The relatively low cost of community college aside, students rarely receive enough support from the government or their school to cover living expenses, including childcare, housing, and food. Amy Ellen Duke-Benfield, a senior policy analyst at CLASP whose research also underlines the gravity of the hunger problem at American colleges, cited a several-thousand-dollar gap between financial-aid packages and the amount of money students need to cover those expenses. Those expenses, she said, comprise almost two-thirds of the total cost of attending a community college.

Many have difficulty accessing government food programs, like the Supplemental Nutrition Assistance Program. Only 20 percent of the students in Goldrick-Rab’s study who had low or very low food security received SNAP. That’s in part because SNAP, which is still colloquially known as the food-stamp program, has work requirements. And while there are exceptions in the rules that would enable some students to qualify for the program, the provisions can be extremely confusing: To apply, for example, students might have to go off campus to the government office, endure long waits, and then fill out excessive documentation. (Some advocates believe that school attendance should count toward the work requirements in SNAP for college students. CLASP’s December 2015 report, “Bolstering Non-Traditional Student Success,” discusses other reforms that would assist low income college students.) Lots of students opt to avoid taking out loans to support their meals in fear of going to debt.

Many community colleges are striving to streamline the application process for food stamps and come up with other ways to address student hunger. In addition to helping students complete SNAP paperwork, according to Duke-Benfield, some campuses are training staff in the financial-aid office to advise students about the range of government programs, while others are training their academic faculty to recognize students who may be hungry or homeless and to counsel them. More schools are putting questions about food and housing into the admissions forms; on-campus food pantries, even at four year schools, are popping up around the country.

Take the Thrive Center for Financial Success at Holyoke Community College in Massachusetts, which was created last February to assist students meet their daily living expenses in order to increase retention rates. Crystal Colón, its coordinator, said the school, which is also creating an on-campus food pantry, had to respond to the large numbers of students who were hungry and living in cars. The Thrive Center helps nearly 600 of its 6,000 students obtain clothing vouchers, acquire emergency cell phones, and completing SNAP forms; it provides information about hours and locations of local food pantries.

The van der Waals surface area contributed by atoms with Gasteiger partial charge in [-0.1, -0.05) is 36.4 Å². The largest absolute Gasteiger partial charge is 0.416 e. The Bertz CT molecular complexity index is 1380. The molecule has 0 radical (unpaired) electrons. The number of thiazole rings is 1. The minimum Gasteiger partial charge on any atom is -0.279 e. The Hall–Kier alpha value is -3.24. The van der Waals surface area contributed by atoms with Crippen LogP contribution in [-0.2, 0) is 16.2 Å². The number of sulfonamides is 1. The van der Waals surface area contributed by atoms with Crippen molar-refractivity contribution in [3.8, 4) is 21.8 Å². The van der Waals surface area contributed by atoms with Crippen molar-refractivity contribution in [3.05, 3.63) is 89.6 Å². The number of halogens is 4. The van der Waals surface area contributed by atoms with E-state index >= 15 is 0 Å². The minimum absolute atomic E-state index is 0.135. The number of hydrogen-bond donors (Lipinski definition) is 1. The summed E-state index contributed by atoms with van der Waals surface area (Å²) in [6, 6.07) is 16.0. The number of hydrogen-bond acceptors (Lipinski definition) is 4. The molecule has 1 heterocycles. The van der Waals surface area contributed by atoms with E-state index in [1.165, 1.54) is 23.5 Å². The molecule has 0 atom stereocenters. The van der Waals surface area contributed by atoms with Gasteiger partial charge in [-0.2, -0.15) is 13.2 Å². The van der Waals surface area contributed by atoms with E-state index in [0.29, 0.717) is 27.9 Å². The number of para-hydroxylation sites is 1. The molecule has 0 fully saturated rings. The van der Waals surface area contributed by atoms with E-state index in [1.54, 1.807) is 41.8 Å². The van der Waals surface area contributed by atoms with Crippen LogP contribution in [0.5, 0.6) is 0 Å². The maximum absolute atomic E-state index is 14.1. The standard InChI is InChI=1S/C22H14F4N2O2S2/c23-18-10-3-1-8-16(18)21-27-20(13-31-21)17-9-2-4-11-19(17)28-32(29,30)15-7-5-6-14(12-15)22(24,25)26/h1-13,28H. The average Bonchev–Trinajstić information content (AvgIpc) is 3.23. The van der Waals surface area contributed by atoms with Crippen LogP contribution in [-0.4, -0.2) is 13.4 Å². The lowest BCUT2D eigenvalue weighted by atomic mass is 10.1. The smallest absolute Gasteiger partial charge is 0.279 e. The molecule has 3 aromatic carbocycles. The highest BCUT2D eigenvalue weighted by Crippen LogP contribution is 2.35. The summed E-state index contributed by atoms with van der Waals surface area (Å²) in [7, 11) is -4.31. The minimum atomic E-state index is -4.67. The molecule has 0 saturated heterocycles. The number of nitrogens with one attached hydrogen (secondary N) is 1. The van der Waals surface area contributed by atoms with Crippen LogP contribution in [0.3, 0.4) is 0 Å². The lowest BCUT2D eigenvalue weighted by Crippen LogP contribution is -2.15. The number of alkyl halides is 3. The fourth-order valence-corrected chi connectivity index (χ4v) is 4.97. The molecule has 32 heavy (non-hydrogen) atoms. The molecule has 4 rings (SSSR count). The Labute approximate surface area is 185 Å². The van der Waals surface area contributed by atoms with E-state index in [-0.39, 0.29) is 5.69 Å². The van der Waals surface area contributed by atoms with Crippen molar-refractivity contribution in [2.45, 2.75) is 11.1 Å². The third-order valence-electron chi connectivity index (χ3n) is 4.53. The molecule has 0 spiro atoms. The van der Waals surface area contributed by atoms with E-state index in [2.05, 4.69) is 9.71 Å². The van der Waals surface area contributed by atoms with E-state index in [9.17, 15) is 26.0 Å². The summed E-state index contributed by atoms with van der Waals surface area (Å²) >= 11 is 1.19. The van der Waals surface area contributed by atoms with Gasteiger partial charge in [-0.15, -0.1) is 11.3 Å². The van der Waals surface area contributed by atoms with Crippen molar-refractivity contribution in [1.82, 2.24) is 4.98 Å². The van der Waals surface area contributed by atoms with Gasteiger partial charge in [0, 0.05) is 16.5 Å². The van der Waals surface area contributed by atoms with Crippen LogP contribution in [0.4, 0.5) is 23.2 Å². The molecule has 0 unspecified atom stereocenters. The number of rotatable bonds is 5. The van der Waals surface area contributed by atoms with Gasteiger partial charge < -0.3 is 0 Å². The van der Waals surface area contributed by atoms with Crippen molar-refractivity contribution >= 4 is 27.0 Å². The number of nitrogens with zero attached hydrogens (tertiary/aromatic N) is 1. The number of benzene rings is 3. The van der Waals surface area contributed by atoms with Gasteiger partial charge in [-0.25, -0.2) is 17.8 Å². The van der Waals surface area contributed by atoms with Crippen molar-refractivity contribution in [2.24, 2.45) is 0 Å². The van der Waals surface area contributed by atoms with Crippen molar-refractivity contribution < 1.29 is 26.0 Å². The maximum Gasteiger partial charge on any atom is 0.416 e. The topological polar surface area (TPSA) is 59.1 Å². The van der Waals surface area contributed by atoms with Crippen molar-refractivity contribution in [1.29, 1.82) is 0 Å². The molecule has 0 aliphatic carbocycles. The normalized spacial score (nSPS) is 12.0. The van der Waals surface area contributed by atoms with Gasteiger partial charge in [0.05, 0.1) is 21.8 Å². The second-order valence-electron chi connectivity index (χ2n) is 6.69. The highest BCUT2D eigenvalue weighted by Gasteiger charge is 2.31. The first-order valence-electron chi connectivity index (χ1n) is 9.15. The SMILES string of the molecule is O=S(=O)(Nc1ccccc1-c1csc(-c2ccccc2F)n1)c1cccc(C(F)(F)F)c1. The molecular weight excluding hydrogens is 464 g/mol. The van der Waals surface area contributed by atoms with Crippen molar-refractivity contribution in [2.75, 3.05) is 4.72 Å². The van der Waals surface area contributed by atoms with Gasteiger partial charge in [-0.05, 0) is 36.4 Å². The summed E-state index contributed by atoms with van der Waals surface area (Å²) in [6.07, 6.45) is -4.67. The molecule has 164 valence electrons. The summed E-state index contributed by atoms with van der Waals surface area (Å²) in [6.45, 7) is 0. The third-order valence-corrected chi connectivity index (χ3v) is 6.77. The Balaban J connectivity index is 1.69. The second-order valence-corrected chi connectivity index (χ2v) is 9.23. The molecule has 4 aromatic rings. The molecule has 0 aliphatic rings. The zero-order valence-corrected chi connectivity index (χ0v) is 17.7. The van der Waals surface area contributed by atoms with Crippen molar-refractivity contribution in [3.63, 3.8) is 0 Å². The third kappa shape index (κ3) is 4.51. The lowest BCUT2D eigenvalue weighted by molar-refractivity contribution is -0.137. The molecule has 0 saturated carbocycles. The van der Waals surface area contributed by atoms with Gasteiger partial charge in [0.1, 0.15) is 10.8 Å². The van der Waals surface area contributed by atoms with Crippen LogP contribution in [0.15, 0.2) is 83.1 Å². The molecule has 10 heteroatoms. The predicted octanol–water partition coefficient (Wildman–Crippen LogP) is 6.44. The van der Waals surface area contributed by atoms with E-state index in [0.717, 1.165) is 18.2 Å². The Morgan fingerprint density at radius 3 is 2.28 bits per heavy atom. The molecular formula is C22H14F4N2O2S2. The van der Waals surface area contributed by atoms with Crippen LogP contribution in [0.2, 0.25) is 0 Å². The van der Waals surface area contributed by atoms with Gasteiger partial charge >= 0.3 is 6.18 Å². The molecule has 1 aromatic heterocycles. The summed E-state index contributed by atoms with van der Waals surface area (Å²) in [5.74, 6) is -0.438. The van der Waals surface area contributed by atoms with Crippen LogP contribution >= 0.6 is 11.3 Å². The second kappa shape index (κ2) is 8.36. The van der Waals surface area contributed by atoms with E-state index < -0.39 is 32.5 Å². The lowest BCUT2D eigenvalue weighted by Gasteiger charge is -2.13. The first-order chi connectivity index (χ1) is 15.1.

Bergen Community College, meanwhile, asked the Center for Food Action, a nonprofit group that provides emergency services for low income residents in Northern New Jersey, to create an on-campus food pantry for students in 2014. Lisa Pitz, a program director for CFA, said that administrators were concerned about the number of students that were checking into the health center due to poor nutrition. Some hadn’t eaten in several days. Pitz provides three days of groceries to students, as well as staff and adjunct faculty, every Tuesday and Thursday and provides microwavable meals to students who need immediate sustenance. These students also need help with housing and bus fare to get home that day, so she connects them with local governmental agencies that provide social services.

“These aren’t people who are sitting around not doing anything,” Pitz said, “These are kids who are working full time and going to college and still are hungry... I just hope that these students get good paying jobs when they graduate.”

Goldrick-Rab plans to expand her survey to study more students in 2017 and to monitor their access to food. Ultimately, she wants people to understand that students can’t pass exams if they are hungry.